Why acting on climate change means we have to de-materialise
Too much of the debate around climate change and sustainability is fixed on CO2 emissions and renewable energy.
What’s talked about far less, but is equally as fundamental to dealing with the climate emergency — maybe because it’s more problematic, more uncomfortable for all of us as consumers — is our need to de-materialise. In other words, not depending on having so much stuff.
We have to start valuing the things we have and, most of all, start to appreciate the materials involved and how things are actually made. A typical electronic device, one we all have in our homes and rely on, would have needed around four elements from the Periodic Table in the pre-digital age. Now it’s more like 40. Many of those elements will be scarce in term of production levels and have been stripped from multiple natural resources. Often the materials will also have come from nations where working conditions are poor and there are wider problems of conflict and civil unrest. And it’s not just the materials, manufacturing processes mean the use of vast supplies of energy and water. Even the production of data, every single byte of a Tweet, text message or Zoom call, involves the consumption of more energy.
De-materialising, of course, goes against the grain of whole worlds of commercial and consumer imperatives where materials are just commoditised. Societies in developed nations are still based on the ‘pile ‘em high, sell ‘em cheap’ model, accepted as being the blueprint of ‘progress’ and economic success. Scarcity, on the other hand, just means failure. So this is now also the model for developing economies worldwide. Businesses are always looking for growth and to build volumes by reducing costs and prices. In turn this means that we, as consumers, are not careful with materials at the end of their life. They’re disposable. We have to change the traditional economic mindset that preaches how products get cheaper and cheaper as more and more are made. Instead, we need business models that reflect the real value of materials and the cost to the planet. In fact, we probably shouldn’t even be selling products at all — that way business would become more like custodians of the materials they use rather than just their consumers.
The last 10 years has brought changes in attitude and behaviour in the manufacturing sector. In particular, the ‘zero waste to landfill’ principle — but that has largely been driven by legislation. Less waste means lower costs. We need to move forward as a society based on a shared sense of responsibility. Businesses need to manufacture with less, use a smaller bill of materials and be actively looking to simplify their products so they are easier to re-purpose. We all need to be ‘good’ consumers, open to the idea of leasing and sharing rather than straight ownership. In this way the responsibility for end-of-life falls with manufacturers, there are more opportunities for re-use and re-manufacturing of their simpler products. More of the value of the materials stays in the system. We should be making our materials last longer. ‘Cheap’ should only ever be a dirty word.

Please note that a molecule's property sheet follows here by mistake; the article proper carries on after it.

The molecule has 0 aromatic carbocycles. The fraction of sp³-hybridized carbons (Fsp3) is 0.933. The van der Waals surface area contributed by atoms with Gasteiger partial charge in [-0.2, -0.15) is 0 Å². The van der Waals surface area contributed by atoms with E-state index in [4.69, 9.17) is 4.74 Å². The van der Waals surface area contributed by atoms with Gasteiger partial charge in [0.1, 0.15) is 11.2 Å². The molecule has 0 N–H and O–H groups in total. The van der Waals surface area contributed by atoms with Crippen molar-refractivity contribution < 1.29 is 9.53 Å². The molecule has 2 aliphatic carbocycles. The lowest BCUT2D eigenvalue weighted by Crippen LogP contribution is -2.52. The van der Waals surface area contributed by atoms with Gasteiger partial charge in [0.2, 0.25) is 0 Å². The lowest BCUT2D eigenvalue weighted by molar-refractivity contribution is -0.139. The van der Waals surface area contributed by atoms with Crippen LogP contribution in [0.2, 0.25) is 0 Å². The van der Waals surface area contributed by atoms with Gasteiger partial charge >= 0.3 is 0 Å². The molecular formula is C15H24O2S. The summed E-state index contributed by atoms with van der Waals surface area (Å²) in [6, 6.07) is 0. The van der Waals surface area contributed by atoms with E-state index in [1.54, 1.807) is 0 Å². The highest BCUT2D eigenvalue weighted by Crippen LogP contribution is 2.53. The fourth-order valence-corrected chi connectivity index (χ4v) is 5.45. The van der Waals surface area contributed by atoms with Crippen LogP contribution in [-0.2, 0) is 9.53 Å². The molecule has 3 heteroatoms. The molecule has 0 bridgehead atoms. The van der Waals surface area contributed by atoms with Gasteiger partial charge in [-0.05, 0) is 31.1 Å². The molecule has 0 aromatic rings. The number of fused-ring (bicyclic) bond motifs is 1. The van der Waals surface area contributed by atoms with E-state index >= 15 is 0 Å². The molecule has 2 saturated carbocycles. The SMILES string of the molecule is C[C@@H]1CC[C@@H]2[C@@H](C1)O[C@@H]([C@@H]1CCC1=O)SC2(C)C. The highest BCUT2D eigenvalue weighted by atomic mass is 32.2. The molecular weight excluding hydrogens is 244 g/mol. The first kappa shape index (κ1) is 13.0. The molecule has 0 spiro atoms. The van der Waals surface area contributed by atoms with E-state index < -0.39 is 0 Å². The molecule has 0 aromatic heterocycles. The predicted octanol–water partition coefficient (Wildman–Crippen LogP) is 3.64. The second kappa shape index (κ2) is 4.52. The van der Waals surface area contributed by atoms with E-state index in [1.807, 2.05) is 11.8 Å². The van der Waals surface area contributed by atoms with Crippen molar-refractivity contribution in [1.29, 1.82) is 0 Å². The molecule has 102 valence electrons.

Circular business models based on re-use of materials are becoming more common. Examples such as Circular Computing (which remanufactures rather than refurbishes laptops) are growing in viability and credibility — recently recognised with a BSI kite mark. But for the moment it’s also the only major player in the remanufactured laptop market. There are some good examples in other markets, like Interface for carpet tiles and Caterpillar for earth moving equipment. But these are still few and far between
For de-materialising to take hold, to be part of the climate emergency era, we need circular enterprises everywhere, in every sector, to help to transform consumer habits and make it easier for us to make better choices. Business should be jostling to make good use of all the kinds of materials that we would normally just throw away.
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